Invest in cyber resilience, Telefonica Corporate Risk and Insurance Director tells conference
You cannot put all your money into cyber risk prevention but must invest in resilience, Augusto Perez Arbizu, Director of Corporate Risk and Insurance, Telefonica, and President of IGREA, told the OECD-Marsh conference on cyber insurance taking place yesterday and today in Paris. “You cannot be 100% secure.
Sooner or later, you will have an attack, and the question is not if, but when. Therefore, it is important to invest not only in prevention, but also in ‘cyber resilience.’”
With this warning, he explained that Telefonica applies a cyber resilience methodology based on five pillars: identify, protect, detect, respond and recover. When in May 2017, like many others the company faced the ransomware attack Wannacry. It put its response protocols into effect not only to limit the impact of the malware but as importantly, to maintain customer service. In the event, the framework was robust and the financial impact was not significant.
As part of critical infrastructure, Telefonica decided to communicate quickly and regularly with the Spanish security and cyber authorities and its business customers. It could also advise corporate customers who were affected by Wannacry how they should react. In this way, Augusto says, Telefonica was not just a good business partner but also part of the solution thanks to its knowledge.
This conference brings together policy makers, risk managers, insurance market participants and risk experts to address the challenges to the development of the cyber insurance market. Augusto explained that Telefonica had been aware early of the ever-growing importance digital technology. One of the company’s most critical concerns was continuity of service for its customers.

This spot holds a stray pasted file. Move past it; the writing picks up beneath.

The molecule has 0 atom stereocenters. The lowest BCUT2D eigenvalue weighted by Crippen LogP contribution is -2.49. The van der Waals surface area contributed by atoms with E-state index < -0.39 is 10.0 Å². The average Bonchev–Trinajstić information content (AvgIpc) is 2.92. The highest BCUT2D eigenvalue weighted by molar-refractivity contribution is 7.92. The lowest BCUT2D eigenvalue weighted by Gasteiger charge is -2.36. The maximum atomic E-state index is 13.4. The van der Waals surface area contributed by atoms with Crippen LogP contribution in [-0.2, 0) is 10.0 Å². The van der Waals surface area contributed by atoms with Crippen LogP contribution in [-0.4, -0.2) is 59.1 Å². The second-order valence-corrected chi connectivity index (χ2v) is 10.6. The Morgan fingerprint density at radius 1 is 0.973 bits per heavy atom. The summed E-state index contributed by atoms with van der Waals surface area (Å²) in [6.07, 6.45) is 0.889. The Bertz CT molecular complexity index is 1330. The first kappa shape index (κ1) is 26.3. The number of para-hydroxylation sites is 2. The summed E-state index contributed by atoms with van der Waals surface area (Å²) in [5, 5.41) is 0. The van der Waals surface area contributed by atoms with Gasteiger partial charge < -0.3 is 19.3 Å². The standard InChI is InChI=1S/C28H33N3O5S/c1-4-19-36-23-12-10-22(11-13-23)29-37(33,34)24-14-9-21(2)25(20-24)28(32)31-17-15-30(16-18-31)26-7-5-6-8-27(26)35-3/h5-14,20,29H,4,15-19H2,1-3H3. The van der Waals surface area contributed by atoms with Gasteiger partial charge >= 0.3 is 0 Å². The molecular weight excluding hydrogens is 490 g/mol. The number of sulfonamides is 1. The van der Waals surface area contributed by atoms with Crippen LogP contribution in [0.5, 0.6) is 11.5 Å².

It concluded that just insuring “cyber risks” like liability for data breach left it exposed to other potentially more serious losses arising from its digital assets, such as systems malfunctions or software design errors.
Telefonica set to work around the gaps in cover. Several years ago, it put together a global programme to insure both types of losses, consisting of so-called silent coverage under existing policies, such as property and business interruption, errors & omissions, general liability and crime, that did not exclude cyber, and another layer for non-damage business interruption (first party cyber insurance). A big event could trigger more than one policy; the most common is triggering two at the same time: first party cyber insurance and errors & omissions.
This was in 2008, early days in the cyber risk insurance market, and Telefonica’s request was challenging. The limits available were modest and the company had to rely significantly on its captive. Over the last ten years, the market has developed so that Telefonica can now buy five times more cover for the same premium and has cut the retention in its captive by half.
Looking back, Augusto says the insurance programme has worked well, responding to several incidents. Wannacry was not one of them, but it still was, he says, a good stress test scenario for a managing multi-company, multi-continent event. “We really are comfortable with the current level of cover, but at the same time we have to be cautious and keep watching.”